Just as one fragment of a hologram can create the entire holographic image (with admittedly less detail and lower resolution), so too can one fragment of the brain remember the contents of the brain as a whole (ditto on the lower resolution). Ergo: THE BRAIN IS LIKE A HOLOGRAM.
And that is the thesis of Stanislov Grofís book The Holotropic Mind. Grof, a former Freudian dissatisfied with traditional psychoanalysisí inability to explain many psychological problems, is widely known as the father of transpersonal psychology-the idea that a personís psyche is not necessarily limited to his own brain. Under the right conditions (psychoactive drugs or Holotropic Breathwork TM, e.g.), a person can experience ìtranspersonalî states of consciousness, and think the thoughts of other people, past lives, plants and animals, the planet itself, or even the entire cosmos.
The holographic model came into existance when Pribram-already convinced of the holographic nature of the brain-encountered the work of Bohm, and discovered that the entire universe was like a hologram.
To the naked eye, an un-illuminated piece of holographic film appears to have no order or meaning. Its order is implied within the apparently random interference patterns; illuminated by the proper light, the implicate order becomes explicate and the image appears. Our three-dimensional universe, likewise, is the explicate construction of a vaster and more mysterious dimensionless realm, illuminated by the light of consciousness.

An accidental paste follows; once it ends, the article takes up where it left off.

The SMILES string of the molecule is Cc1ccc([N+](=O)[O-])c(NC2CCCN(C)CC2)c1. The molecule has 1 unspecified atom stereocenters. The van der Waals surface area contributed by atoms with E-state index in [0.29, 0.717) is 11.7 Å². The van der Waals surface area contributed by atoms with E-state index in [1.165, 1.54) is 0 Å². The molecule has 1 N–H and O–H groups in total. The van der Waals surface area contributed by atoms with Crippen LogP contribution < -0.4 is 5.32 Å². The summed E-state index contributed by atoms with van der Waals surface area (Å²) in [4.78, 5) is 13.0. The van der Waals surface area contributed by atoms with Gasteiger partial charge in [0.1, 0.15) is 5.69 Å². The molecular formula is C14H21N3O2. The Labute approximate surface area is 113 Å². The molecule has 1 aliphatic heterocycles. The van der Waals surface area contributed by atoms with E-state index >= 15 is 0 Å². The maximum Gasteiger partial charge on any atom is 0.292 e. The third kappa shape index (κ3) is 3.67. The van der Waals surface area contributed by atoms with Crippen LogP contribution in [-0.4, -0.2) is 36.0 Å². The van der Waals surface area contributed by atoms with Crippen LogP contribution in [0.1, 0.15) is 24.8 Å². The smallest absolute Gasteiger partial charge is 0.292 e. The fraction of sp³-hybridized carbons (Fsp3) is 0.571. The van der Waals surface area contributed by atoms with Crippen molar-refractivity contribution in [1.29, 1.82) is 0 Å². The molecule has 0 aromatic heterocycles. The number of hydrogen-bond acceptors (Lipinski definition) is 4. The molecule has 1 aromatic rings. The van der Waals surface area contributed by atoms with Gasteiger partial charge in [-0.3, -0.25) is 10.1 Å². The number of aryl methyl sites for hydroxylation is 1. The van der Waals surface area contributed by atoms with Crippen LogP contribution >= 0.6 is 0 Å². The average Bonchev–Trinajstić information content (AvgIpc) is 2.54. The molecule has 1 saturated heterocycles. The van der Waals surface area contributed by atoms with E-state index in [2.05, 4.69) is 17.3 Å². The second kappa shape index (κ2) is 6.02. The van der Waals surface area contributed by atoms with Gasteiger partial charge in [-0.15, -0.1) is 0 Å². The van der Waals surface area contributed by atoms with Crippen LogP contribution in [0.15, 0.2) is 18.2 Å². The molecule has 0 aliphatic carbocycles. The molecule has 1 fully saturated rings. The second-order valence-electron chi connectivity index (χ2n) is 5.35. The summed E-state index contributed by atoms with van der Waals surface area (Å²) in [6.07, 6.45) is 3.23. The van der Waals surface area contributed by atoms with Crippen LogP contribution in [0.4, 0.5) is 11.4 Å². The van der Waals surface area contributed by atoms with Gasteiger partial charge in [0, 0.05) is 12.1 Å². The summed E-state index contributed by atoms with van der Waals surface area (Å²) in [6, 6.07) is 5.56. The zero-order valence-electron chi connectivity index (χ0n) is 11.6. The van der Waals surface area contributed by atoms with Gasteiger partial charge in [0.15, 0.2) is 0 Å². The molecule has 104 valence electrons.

[See also the Bose-Einstein Condensate model of consciousness within The Quantum Society]
Bohm and Pribram realized that the holographic model explained a number of mysteries both mundane and profound: how people with hearing in only one ear can determine the direction from which a sound originates, our ability to recognize the face of someone we have not seen in many years even if they have changed greatly, and the apparent inability of any theory, no matter how comprehensive, to account for all the phenomena encountered in nature.
Michael Talbot takes these ideas one step further, and demonstrates how the holographic model can explain telepathy, precognition, mystical feelings of oneness with the universe (a specialty of Grofís as well) and even psychokinesis. Naturally, these ideas have no place in the old Newtonian model of the universe; but if the psi phenomena is real, how else can we explain it?
The holographic model is highly controversial, and is by no means accepted by a majority of scientists. However, many important and impressive thinkers DO support it and believe it to be the most accurate picture of reality to date.
Begin by reading The Holotropic Mind. After Grof has convinced you of the reality of the brain-as-hologram idea you will be ready to delve into the universe-as-hologram theory as explained by Talbot-these two volumes are quite complementary. Once you grasp the essential whole-in-part of the holographic model, you will be ready, in the words of the poet William Blake:
To see the World in a Grain of Sand
And a Heaven in a Wild Flower,
Hold Infinity in the palm of your hand
And Eternity in an Hour.